Blog - TB Safety

Saturday, June 17, 2023


A new addition to our website, a monthly blog written by our vets. Our aim is to bring you helpful posts to boost your farm productivity. This month the blog post focuses on the importance of good health and safety during TB testing on farms for the well-being of all involved, as we have had a number of injuries recently to vets, testers, farm staff and cattle.

TB tests can be two stressful days; it is stressful for farmers as it involves the additional cost of hiring extra staff, disrupting routine, moving animals around and may result in significant emotional, financial and business impact if the test yields reactors. The farmer is responsible for the safety of their staff during the test. The vet or tester performing the test is responsible for performing the test correctly to the SOP provided by APHA and is also responsible for assessing their own health and safety when conducting on-farm testing.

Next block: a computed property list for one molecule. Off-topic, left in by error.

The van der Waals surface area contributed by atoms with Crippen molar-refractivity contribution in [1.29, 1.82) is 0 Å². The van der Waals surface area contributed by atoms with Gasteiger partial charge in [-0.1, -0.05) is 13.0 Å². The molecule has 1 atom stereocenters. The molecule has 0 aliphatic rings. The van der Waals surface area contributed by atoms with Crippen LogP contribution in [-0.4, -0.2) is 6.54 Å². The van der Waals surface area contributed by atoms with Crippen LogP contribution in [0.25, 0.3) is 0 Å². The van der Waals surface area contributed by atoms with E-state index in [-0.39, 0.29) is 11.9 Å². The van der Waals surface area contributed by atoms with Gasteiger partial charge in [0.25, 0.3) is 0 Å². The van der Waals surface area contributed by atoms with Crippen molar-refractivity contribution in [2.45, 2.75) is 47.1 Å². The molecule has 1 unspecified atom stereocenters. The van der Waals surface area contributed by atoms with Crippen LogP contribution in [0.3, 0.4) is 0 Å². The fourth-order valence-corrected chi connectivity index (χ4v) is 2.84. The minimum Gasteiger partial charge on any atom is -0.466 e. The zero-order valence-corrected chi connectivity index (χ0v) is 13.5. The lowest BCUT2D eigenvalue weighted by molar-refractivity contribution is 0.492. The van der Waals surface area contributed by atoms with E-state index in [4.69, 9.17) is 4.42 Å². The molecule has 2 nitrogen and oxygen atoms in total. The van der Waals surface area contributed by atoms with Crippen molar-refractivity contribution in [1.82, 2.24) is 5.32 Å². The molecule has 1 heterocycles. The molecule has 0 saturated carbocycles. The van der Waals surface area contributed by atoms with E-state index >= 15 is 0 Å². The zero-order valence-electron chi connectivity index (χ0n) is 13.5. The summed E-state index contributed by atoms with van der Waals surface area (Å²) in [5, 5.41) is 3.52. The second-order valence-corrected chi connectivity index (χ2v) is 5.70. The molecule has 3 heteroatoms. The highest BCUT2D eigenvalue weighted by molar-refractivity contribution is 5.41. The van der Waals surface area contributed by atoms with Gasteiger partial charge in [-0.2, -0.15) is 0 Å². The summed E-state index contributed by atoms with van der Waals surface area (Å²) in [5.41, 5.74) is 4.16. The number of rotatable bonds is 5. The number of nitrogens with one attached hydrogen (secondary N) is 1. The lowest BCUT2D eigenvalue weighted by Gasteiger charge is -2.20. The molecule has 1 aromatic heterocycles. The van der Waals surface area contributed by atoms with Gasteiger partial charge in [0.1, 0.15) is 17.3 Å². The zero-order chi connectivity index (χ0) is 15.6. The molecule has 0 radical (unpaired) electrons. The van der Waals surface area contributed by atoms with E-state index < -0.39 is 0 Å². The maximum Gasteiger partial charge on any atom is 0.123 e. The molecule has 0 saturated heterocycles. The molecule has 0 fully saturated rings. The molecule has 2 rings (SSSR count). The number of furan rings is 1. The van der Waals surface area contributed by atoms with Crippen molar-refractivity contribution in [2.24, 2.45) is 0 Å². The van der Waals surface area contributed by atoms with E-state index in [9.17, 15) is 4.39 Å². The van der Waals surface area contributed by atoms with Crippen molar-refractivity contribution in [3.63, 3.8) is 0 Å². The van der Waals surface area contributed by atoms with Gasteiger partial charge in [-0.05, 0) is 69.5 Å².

The main factors that contribute to injuries are

·Old and broken handling facilities

·Crushes that are not ideal for TB testing such as Tubar crushes or crushes with self-locking yoke with no front gate to stop the animal straining forwards

·Trying to hurry animals and use of sticks

·Stressed animals out of their routine

Having good, efficient, well-lit handling facilities, plenty of staff and a plan for the day can help to reduce the risk of injury. We are well versed in crushes that work well for TB testing (and other procedures) so if you are thinking of replacing your crush please give us a call and we can advise you.

TB testing is under more scrutiny now than it has been in the past, spot checks are being regularly carried out by APHA and XL Farmcare to check that the test is being done properly. Please don’t put our TB testing staff under pressure to cut corners, particularly on day 2 of the test. Testers must be able to feel the test site on every animal.

Tyndale and APHA will support vets in a decision to withdraw from a test if things are getting dangerous for the animals or any of the people involved. We cannot cut corners on the test procedure on the grounds of health and safety and if the test cannot be conducted properly for health and safety reasons, it may have to be abandoned.